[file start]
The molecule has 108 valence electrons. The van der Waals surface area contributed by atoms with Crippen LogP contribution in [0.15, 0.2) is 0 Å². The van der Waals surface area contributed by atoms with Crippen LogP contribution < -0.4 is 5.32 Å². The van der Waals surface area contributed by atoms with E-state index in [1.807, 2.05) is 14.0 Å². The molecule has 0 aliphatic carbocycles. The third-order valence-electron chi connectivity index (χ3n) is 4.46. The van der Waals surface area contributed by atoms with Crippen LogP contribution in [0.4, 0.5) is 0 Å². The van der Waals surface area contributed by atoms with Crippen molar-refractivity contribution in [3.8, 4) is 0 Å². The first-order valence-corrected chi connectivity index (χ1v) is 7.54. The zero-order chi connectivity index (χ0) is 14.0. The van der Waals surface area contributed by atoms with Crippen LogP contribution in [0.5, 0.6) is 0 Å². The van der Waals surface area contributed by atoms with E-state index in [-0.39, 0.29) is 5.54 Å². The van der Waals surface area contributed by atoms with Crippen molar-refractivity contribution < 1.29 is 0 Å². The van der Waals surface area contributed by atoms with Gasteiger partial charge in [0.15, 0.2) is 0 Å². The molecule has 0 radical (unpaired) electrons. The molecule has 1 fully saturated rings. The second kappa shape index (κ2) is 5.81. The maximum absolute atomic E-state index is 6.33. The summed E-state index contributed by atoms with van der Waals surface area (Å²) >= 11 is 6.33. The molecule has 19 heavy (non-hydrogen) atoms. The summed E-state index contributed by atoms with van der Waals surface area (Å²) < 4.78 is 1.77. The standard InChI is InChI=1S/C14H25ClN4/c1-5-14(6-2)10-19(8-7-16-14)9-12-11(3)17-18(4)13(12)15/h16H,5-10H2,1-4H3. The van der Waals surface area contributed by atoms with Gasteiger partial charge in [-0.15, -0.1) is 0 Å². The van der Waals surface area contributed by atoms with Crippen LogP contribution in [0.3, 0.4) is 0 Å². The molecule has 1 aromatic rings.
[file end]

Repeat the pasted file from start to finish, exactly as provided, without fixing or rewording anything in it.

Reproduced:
The molecule has 108 valence electrons. The van der Waals surface area contributed by atoms with Crippen LogP contribution in [0.15, 0.2) is 0 Å². The van der Waals surface area contributed by atoms with Crippen LogP contribution < -0.4 is 5.32 Å². The van der Waals surface area contributed by atoms with E-state index in [1.807, 2.05) is 14.0 Å². The molecule has 0 aliphatic carbocycles. The third-order valence-electron chi connectivity index (χ3n) is 4.46. The van der Waals surface area contributed by atoms with Crippen LogP contribution in [0.4, 0.5) is 0 Å². The van der Waals surface area contributed by atoms with Crippen molar-refractivity contribution in [3.8, 4) is 0 Å². The first-order valence-corrected chi connectivity index (χ1v) is 7.54. The zero-order chi connectivity index (χ0) is 14.0. The van der Waals surface area contributed by atoms with Crippen LogP contribution in [0.5, 0.6) is 0 Å². The van der Waals surface area contributed by atoms with E-state index in [-0.39, 0.29) is 5.54 Å². The van der Waals surface area contributed by atoms with Crippen molar-refractivity contribution < 1.29 is 0 Å². The van der Waals surface area contributed by atoms with Gasteiger partial charge in [0.15, 0.2) is 0 Å². The molecule has 0 radical (unpaired) electrons. The molecule has 1 fully saturated rings. The second kappa shape index (κ2) is 5.81. The maximum absolute atomic E-state index is 6.33. The summed E-state index contributed by atoms with van der Waals surface area (Å²) >= 11 is 6.33. The molecule has 19 heavy (non-hydrogen) atoms. The summed E-state index contributed by atoms with van der Waals surface area (Å²) < 4.78 is 1.77. The standard InChI is InChI=1S/C14H25ClN4/c1-5-14(6-2)10-19(8-7-16-14)9-12-11(3)17-18(4)13(12)15/h16H,5-10H2,1-4H3. The van der Waals surface area contributed by atoms with Gasteiger partial charge in [-0.15, -0.1) is 0 Å². The van der Waals surface area contributed by atoms with Crippen LogP contribution in [0.3, 0.4) is 0 Å². The molecule has 1 aromatic rings.